For many pagans, it is a time of celebration, and a time for feasting as well! Apples, root veggies such as potatoes and turnips, squash, and onions are all key players in the feasting. Hearty meat pies and vegetable stews are all wonderful ways to bring warmth into your home, as is burning heady, wood incenses and those based on resins, such as sandalwood, dragon’s blood, and frankincense.
Now is a nice time to pay homage to the your deities, spirits, guides, or whomever else has helped you this year. Depending on personal preference of said spirits and or deities, offerings of brightly colored leaves, spiced cakes, and the last fruit of the garden (be it an actual fruit or the last of an herb) are wonderful ways to connect to the cycle of death and rebirth.
Practicing your divination skills might be one on your list right now, as the thinning of this world and the next may heighten your ability to receive wisdom. Divination involving fire might be looked into, especially if you burn leaves from your yard.
Now’s the time to get creative with cooking as well! Here are some wonderful, foraged-based recipes from Backyard Foraging by Ellen Zachos:
Packaged won ton wrappers simplify this recipe, but if homemade pasta is something you love to make, feel free to do so. I think the thin won ton wrappers provide the perfect ratio of noodle to filling.
1.Slice 2 cups of assorted mushrooms and sauté them in a half stick of butter and 1 tablespoon of olive oil along with 3 cloves of garlic, also sliced. Cook until softened, then add salt and pepper to taste and 1⁄4 cup mushroom broth. Cook over medium heat until the mixture cooks down and the liquid is mostly evaporated. Remove from the heat and let cool.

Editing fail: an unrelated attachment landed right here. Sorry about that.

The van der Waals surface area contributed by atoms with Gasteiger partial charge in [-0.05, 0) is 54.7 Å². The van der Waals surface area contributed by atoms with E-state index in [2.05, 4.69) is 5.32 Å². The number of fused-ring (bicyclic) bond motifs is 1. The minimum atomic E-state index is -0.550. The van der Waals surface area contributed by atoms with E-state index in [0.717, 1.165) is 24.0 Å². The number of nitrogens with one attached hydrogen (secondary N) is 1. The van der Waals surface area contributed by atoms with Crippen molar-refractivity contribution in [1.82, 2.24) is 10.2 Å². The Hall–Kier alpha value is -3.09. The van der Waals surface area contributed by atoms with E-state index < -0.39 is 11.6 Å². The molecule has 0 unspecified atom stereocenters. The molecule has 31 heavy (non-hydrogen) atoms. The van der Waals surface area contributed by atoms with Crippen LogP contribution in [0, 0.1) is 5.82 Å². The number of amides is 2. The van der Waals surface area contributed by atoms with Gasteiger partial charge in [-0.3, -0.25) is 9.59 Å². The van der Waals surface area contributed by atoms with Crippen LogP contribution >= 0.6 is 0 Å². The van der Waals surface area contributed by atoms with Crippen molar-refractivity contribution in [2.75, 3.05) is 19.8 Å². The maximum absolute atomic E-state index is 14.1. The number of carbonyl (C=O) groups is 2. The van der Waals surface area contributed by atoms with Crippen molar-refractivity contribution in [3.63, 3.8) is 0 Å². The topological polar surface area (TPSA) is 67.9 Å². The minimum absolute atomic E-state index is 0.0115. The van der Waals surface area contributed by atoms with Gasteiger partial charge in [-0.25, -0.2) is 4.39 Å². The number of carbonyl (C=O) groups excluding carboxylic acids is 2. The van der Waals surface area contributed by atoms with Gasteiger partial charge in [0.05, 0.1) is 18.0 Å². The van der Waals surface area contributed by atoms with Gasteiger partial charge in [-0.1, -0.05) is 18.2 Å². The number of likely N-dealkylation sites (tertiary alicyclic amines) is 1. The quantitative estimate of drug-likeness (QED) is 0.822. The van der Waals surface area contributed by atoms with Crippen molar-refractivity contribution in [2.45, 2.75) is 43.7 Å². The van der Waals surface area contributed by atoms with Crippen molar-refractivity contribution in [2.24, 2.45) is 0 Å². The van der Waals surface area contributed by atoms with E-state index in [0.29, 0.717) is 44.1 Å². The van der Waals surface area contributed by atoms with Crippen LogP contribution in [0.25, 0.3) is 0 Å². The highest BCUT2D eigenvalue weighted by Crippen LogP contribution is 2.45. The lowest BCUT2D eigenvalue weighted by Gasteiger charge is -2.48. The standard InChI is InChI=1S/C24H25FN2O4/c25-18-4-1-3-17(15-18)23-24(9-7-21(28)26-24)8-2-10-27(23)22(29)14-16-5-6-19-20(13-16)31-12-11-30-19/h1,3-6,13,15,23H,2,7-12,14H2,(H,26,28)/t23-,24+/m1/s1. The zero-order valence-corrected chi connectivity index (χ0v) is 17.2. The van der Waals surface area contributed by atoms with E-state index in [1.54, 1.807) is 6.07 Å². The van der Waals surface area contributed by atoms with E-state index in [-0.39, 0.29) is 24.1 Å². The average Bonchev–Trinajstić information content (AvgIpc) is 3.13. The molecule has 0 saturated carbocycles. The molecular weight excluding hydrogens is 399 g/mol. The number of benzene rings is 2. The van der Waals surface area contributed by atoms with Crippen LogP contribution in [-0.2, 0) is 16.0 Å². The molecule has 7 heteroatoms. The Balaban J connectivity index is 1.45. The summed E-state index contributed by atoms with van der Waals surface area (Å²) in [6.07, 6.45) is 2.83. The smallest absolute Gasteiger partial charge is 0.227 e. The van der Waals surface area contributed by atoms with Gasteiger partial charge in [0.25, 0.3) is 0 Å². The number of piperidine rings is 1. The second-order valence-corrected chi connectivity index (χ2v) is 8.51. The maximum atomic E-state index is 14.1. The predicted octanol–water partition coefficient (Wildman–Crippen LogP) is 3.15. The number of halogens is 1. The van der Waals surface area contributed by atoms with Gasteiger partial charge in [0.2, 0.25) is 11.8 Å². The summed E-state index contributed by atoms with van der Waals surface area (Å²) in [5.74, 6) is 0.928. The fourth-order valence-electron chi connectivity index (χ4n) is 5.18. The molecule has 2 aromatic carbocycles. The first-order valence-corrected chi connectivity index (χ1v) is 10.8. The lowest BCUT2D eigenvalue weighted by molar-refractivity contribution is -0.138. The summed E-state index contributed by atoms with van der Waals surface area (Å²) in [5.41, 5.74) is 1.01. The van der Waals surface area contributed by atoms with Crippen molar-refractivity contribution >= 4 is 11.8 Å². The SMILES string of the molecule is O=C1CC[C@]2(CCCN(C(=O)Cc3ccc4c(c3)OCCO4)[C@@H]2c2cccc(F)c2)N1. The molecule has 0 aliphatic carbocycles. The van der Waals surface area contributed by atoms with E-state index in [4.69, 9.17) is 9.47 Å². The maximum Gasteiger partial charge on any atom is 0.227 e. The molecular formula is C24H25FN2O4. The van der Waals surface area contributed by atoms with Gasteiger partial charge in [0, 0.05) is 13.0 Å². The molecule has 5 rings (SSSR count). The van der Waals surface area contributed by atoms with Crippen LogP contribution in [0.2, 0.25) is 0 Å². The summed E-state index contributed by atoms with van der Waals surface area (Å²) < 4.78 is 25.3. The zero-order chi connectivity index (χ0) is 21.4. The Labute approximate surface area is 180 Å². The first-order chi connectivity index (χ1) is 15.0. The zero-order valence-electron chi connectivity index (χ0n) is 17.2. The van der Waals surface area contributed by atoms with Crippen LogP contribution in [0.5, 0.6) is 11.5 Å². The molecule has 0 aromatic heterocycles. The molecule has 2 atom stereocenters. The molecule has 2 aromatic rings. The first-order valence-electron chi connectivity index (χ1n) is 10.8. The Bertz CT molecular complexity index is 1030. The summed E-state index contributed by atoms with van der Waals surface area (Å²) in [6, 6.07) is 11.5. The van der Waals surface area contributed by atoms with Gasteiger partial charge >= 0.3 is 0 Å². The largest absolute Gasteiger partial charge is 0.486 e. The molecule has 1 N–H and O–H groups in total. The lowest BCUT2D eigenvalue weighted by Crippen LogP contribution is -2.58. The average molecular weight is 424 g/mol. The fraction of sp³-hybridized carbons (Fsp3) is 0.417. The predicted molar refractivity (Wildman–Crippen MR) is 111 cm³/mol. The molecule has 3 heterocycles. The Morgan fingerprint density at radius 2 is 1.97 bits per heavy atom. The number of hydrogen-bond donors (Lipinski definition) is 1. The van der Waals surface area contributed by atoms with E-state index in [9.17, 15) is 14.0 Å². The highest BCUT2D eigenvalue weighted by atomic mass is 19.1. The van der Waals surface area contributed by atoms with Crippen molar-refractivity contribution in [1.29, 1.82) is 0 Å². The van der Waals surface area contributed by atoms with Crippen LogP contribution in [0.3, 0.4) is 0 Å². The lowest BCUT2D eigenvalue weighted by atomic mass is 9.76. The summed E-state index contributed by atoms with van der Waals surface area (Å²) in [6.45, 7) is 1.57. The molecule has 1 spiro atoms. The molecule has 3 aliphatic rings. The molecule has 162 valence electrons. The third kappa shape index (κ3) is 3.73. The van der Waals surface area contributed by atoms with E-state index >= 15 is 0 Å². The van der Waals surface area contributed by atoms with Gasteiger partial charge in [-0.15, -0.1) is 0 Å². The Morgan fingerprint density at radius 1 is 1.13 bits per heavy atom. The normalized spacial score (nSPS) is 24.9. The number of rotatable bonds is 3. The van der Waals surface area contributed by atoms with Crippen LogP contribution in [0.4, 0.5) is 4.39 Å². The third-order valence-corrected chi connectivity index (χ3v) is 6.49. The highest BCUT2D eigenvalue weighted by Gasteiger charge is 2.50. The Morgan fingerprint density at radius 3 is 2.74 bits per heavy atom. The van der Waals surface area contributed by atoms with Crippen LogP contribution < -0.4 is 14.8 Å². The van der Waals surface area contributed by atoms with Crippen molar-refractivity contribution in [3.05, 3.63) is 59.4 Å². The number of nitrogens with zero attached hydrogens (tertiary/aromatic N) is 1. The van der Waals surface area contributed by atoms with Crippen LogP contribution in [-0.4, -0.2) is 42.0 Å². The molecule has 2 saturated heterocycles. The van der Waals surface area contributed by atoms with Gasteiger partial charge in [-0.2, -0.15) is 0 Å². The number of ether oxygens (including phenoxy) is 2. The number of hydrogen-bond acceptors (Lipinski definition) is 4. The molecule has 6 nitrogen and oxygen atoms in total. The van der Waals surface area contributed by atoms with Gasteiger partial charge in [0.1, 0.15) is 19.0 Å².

2.In a blender, combine 11⁄2 cups ricotta cheese with 2 tablespoons grated parmesan, then add the cooled mushroom mixture and blend until smooth. If the mixture is too thick, add a little more broth, then fold in an additional 1⁄2 cup of chopped mushrooms. Taste and adjust seasoning if necessary.
3. Place 1 teaspoon of mushroom filling in the center of a won ton wrapper, then brush the edges of the wrapper with water and fold the wrapper in half diagonally, pressing the edges together to form a triangle. Make as many raviolis as you have filling for (any extra can be frozen for later use) and allow the stuffed pasta to air-dry for an hour.
4. Boil briefly, until pasta is cooked through; this may only take 2 or 3 minutes. This is a delicate ravioli and will break apart if overstuffed or overcooked. After draining the pasta, serve and top with a butter-and-sage sauce, or whatever else your little heart desires. Crazy good.”
“Rose Hip Soup (a.k.a. nyponsoppa)
There is no denying the elegance of a cold, smooth fruit soup. In Sweden, nyponsoppa is traditionally served for dessert; similar soups are popular throughout Scandinavia and Eastern Europe. This recipe highlights the sweet/tart flavor of rose hips and calls for no additional spices or flavors. It’s a great way to get acquainted with the pure taste of rose hips, which is difficult to describe: mostly fruity with a touch of the vegetal.
1.Combine 2 cups of rose hip purée, 2 cups of water, and 1⁄8 to 1⁄4 cup sugar over low heat and stir to dissolve the sugar. (I recommend starting with less sugar and adjusting it according to your taste as you cook.)
2. Separately, mix 1 tablespoon cornstarch with 1 tablespoon cold water to create a paste. Whisk the paste into the rose hip base and stir over medium heat until the soup begins to thicken. The soup may be allowed to simmer slightly, but be sure to keep stirring to avoid scorching it.
3. When the soup has reached the desired thickness, remove it from the heat and refrigerate to cool. To serve, swirl in whipped cream or pour it over vanilla ice cream. A few crunchy cookies, like gingersnaps or almond biscotti, are the perfect garnish for this richly colored and flavored soup.”
What are some things you do to welcome the energy of Autumn into your home?
For four years of my life, I practiced magic, celebrated the changes of the seasons, and worshipped the Goddess, Mother of All Life.
And now I am at a point where I am doubting Her existence.